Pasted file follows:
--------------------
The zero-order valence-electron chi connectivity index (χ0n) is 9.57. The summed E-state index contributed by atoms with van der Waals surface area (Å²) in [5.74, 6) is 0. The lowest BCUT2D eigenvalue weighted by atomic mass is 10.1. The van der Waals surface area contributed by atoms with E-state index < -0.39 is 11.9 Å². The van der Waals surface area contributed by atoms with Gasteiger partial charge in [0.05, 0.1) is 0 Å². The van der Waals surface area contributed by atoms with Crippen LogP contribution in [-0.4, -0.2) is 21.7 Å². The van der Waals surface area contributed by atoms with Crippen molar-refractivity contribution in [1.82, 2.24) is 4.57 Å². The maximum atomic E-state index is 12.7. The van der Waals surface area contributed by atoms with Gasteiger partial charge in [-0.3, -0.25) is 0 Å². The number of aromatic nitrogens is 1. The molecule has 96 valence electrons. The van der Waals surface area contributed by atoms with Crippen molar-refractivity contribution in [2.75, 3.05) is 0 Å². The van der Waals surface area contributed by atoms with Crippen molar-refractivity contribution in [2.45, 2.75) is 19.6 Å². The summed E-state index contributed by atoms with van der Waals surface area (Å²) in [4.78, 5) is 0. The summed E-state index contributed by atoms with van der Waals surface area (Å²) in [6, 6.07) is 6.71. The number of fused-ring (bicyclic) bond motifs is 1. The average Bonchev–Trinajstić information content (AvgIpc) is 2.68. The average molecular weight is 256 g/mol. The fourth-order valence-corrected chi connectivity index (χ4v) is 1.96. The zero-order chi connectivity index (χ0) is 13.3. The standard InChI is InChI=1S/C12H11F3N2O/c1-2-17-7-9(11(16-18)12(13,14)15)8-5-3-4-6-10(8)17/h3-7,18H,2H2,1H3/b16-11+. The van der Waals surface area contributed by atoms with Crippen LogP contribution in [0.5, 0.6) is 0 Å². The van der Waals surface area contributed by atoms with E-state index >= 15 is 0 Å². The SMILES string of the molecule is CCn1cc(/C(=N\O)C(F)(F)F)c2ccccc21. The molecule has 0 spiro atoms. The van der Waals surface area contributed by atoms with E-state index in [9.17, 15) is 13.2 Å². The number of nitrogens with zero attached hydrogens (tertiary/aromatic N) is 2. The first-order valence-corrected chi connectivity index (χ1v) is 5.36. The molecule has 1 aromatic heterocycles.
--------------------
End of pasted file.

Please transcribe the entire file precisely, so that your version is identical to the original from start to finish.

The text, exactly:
The zero-order valence-electron chi connectivity index (χ0n) is 9.57. The summed E-state index contributed by atoms with van der Waals surface area (Å²) in [5.74, 6) is 0. The lowest BCUT2D eigenvalue weighted by atomic mass is 10.1. The van der Waals surface area contributed by atoms with E-state index < -0.39 is 11.9 Å². The van der Waals surface area contributed by atoms with Gasteiger partial charge in [0.05, 0.1) is 0 Å². The van der Waals surface area contributed by atoms with Crippen LogP contribution in [-0.4, -0.2) is 21.7 Å². The van der Waals surface area contributed by atoms with Crippen molar-refractivity contribution in [1.82, 2.24) is 4.57 Å². The maximum atomic E-state index is 12.7. The van der Waals surface area contributed by atoms with Gasteiger partial charge in [-0.3, -0.25) is 0 Å². The number of aromatic nitrogens is 1. The molecule has 96 valence electrons. The van der Waals surface area contributed by atoms with Crippen molar-refractivity contribution in [2.75, 3.05) is 0 Å². The van der Waals surface area contributed by atoms with Crippen molar-refractivity contribution in [2.45, 2.75) is 19.6 Å². The summed E-state index contributed by atoms with van der Waals surface area (Å²) in [4.78, 5) is 0. The summed E-state index contributed by atoms with van der Waals surface area (Å²) in [6, 6.07) is 6.71. The number of fused-ring (bicyclic) bond motifs is 1. The average Bonchev–Trinajstić information content (AvgIpc) is 2.68. The average molecular weight is 256 g/mol. The fourth-order valence-corrected chi connectivity index (χ4v) is 1.96. The zero-order chi connectivity index (χ0) is 13.3. The standard InChI is InChI=1S/C12H11F3N2O/c1-2-17-7-9(11(16-18)12(13,14)15)8-5-3-4-6-10(8)17/h3-7,18H,2H2,1H3/b16-11+. The van der Waals surface area contributed by atoms with Crippen LogP contribution in [0.5, 0.6) is 0 Å². The van der Waals surface area contributed by atoms with E-state index >= 15 is 0 Å². The SMILES string of the molecule is CCn1cc(/C(=N\O)C(F)(F)F)c2ccccc21. The molecule has 0 spiro atoms. The van der Waals surface area contributed by atoms with E-state index in [9.17, 15) is 13.2 Å². The number of nitrogens with zero attached hydrogens (tertiary/aromatic N) is 2. The first-order valence-corrected chi connectivity index (χ1v) is 5.36. The molecule has 1 aromatic heterocycles.